Co-directors and writers Phil Lord and Christopher Miller, whose growing collaborative résumé includes the movies 21 Jump Street and Cloudy With a Chance of Meatballs and TV’s How I Met Your Mother and Brooklyn Nine-Nine, weave themes of creativity, independence and cooperation into a story that runs on a crazy rail of nearly nonstop pop-cultural riffs and satirical references, understated comedic nuance as well as explosively absurd visual magic, and just the right tones of subversive cool for a movie that needs to appeal to children as well as parents.


Early in the movie, Emmet gets in his Lego car, turns on the radio and hears a song, “Everything is Awesome.” It’s meant to be a big supersonic joke, an ironic mantra-like jab about conformity in a place where being mindlessly happy is mandatory. But it’s infectious as all get-out, and it becomes the movie’s theme. (It’s performed by the Canadian indie duo Tegan and Sara and the comedy-rap group the Lonely Island, and produced by Devo’s Mark Mothersbaugh.)

And like the interlocking pieces of the gazillions of Legos it would have taken to make this movie if it weren’t for the digital magic of computer animation, the song just fits. Yep, in this joyous, joke-filled parable about the joy of making stuff, the power of imagination and the pursuit of special-ness, everything pretty much is awesome.

—Neil Pond, American Profile Magazine

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Long Shot

With five Oscar winners on screen, ‘Last Vegas’ should be more of a winner, too

LastVegasPhotoTûR[1]2Last Vegas

Starring Robert De Niro, Michael Douglas, Morgan Freeman, Kevin Kline & Mary Steenbergen

Directed by John Turteltaub

PG-13, 105 min.

Advanced-age audiences have become a sizable movie demographic in recent years, one to which Hollywood has (wisely) been paying more and more attention.

Somebody wasn’t paying quite enough attention, however, to Last Vegas, which seems like a lazy exercise to cash in on the growing base of “maturing” ticket buyers using a cast of venerable, award-winning actors plugged into a story template clearly lifted from another successful franchise.

A buddy comedy about four 70-ish friends who convene for a bachelor-party weekend as the last single member of their group is (finally) about to tie the knot, it’s an over-the-hill Hangover with most of the ribald raunch of that 2009 blockbuster replaced with creaky jokes about achy joints, hemorrhoids and rapper 50 Cent sheepishly complaining to hotel management that the four horsemen of the AARP apocalypse are slammin’ and jammin’ so loudly he can’t sleep.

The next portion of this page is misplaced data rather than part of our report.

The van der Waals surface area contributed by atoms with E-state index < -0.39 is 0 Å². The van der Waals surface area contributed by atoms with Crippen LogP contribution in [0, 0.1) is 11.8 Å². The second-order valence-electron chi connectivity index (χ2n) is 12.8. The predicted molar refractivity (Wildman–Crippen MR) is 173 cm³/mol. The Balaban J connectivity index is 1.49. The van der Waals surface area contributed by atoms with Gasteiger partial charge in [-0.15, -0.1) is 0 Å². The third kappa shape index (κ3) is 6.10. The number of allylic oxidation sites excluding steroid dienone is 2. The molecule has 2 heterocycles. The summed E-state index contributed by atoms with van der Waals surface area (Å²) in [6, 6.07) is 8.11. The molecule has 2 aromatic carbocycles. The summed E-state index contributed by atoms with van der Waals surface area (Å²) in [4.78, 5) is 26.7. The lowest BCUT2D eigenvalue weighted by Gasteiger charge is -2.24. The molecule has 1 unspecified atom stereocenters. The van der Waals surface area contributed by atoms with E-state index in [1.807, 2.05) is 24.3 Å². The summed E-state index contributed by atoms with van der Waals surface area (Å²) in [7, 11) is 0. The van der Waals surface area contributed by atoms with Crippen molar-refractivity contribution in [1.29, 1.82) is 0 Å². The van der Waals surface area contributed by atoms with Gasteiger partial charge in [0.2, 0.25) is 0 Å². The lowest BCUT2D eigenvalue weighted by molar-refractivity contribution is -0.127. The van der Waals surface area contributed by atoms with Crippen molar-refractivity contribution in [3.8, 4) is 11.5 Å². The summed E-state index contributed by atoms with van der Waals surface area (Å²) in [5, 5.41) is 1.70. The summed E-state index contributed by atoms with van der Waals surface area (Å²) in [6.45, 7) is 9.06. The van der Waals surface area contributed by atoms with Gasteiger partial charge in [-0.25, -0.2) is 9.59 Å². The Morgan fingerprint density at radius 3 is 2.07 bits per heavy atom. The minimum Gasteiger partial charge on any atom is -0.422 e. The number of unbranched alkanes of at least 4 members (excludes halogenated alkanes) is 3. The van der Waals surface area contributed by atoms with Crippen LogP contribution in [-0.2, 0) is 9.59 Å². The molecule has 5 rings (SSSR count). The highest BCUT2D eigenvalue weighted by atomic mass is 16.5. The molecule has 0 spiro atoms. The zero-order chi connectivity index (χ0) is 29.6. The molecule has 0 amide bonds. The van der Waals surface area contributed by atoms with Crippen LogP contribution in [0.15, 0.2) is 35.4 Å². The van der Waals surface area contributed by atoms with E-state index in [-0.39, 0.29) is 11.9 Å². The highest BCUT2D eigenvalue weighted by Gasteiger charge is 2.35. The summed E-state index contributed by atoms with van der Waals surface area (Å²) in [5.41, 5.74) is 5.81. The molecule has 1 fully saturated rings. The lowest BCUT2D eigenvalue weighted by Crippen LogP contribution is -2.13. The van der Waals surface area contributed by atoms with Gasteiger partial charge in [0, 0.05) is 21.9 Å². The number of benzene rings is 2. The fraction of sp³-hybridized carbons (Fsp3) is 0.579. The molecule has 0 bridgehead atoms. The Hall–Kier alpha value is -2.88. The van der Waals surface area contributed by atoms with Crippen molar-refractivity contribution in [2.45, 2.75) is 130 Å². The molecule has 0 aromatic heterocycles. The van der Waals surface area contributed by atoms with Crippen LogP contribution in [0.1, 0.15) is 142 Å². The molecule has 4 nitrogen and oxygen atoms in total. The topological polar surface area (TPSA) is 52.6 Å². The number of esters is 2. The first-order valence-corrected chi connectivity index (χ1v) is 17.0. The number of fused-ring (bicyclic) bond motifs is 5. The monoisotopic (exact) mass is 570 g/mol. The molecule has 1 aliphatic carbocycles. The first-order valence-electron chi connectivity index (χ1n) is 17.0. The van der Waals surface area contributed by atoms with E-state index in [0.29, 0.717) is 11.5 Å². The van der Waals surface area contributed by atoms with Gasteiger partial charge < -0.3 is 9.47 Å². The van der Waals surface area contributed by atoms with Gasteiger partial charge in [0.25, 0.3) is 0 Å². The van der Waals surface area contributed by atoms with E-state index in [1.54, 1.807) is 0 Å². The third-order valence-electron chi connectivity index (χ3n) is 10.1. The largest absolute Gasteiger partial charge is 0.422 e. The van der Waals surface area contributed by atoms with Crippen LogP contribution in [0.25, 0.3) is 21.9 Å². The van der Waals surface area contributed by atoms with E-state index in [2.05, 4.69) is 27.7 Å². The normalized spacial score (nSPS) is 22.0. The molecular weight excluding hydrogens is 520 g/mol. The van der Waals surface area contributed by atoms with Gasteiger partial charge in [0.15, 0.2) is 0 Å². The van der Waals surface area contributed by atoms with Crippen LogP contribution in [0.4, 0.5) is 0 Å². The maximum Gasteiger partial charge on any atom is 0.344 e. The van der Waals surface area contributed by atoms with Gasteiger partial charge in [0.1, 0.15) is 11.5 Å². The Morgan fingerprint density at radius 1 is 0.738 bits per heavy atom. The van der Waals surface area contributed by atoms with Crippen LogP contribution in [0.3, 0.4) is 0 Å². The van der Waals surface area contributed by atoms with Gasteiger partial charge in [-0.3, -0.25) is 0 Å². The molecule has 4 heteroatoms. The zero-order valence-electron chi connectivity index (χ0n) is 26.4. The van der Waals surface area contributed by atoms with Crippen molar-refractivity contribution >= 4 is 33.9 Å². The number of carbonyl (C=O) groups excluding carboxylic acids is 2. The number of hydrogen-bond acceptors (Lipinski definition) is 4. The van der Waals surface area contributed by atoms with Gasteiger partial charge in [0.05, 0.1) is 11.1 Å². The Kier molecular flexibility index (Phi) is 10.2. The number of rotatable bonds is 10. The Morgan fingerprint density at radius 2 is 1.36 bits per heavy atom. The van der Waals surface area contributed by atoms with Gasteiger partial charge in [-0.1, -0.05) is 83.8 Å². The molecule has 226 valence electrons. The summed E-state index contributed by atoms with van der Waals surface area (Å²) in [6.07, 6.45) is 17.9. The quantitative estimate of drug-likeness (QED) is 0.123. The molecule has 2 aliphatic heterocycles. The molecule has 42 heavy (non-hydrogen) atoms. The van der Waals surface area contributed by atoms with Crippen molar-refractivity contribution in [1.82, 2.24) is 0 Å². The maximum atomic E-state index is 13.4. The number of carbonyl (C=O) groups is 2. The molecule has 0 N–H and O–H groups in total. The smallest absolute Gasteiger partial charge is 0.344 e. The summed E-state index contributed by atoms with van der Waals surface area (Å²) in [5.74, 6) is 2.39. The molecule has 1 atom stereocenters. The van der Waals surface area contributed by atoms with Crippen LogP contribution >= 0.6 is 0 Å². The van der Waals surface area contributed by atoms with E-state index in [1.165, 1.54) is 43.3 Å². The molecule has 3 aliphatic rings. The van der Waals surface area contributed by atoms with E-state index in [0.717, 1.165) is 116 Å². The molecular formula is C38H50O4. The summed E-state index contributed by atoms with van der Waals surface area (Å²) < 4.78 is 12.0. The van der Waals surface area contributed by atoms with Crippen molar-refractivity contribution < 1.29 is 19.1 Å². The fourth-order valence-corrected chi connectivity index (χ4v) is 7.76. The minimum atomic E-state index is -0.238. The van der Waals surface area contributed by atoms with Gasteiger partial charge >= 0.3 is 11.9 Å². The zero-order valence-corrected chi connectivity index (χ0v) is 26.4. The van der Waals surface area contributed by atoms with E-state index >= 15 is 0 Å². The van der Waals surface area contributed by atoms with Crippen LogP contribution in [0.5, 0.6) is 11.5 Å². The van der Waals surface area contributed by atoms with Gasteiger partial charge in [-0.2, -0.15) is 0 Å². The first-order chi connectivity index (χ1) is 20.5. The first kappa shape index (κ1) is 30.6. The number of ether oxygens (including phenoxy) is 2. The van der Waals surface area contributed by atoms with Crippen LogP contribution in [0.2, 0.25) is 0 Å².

The movie counts on its all-star pedigree to carry its slender storyline a long way—and that’ll probably be enough for some folks, who’ll simply enjoy the precedent-setting spectacle of seeing Robert De Niro, Michael Douglas, Morgan Freeman and Kevin Kline sharing the screen as the childhood buddies now grown up and reunited for a geezer-fied fling.

K72A3158.CR2The quip-filled script by Dan Fogleman (whose resume includes Cars, Bolt, Tangled, Crazy, Stupid Love and The Guilt Trip) sets up the characters quickly: Sam (Kline), who’s had so many joints replaced that his friends jokingly call him “the Bionic Man”; Archie (Freeman), recovering from a stroke but dying a slow death under the suffocating care of his overly attentive son; and grumpy Paddy (De Niro), living under a cloud of gloom after the death of his wife.

All three come to Vegas from their far-flung corners of the country when Billy (Douglas), their slick, high-living, lifelong bachelor bud with a sexy 32-year-old girlfriend, decides to get married and throw himself a Sin City send-off.

As the guys acclimate to the glitz of their new surroundings, director John Turteltaub, who previously steered three National Treasure kid-centric adventures, has them run a gauntlet of geriatric jokes. Most of chuckles, alas, feel churned from cheap sitcom stock. Sam, who’s been given a weekend “free pass” (as unlikely as that sounds) from his wife, can’t wait to pop the single Viagra pill in his pocket. Archie tries to maintain his ruse from his son that he’s really on a church retreat. The doorkeeper at the hotel’s after-hours nightclub thinks the group’s paltry $5 tip to skip his long line must be a joke. A young inebriated woman asks them if they have any drugs. “Does Lipitor count?” they want to know.

“This may be the first bachelor party I’ve attended that could be covered by Medicare,” says Diana (MaryK72A7000.CR2 Steenbergen, Oscar winner No. 5), a lovely lounge singer who’ll become a major player in the way the weekend unfolds.

Other movies have plumbed the issues of growing older with grace, dignity and a real sense of the humor and humanity that can be found in the walk into the long shadows of the twilight years. The four old lions in Last Vegas don’t aspire to anything so profound as they rip, roar, rib each other and “party like it’s 1959.”

You might expect more from an assemblage of actors with a spread of six golden Oscar statues among them. Those seem like pretty good odds for a successful, can’t-lose movie, right? Sorry to report that payoff is such a long shot.

—Neil Pond, American Profile Magazine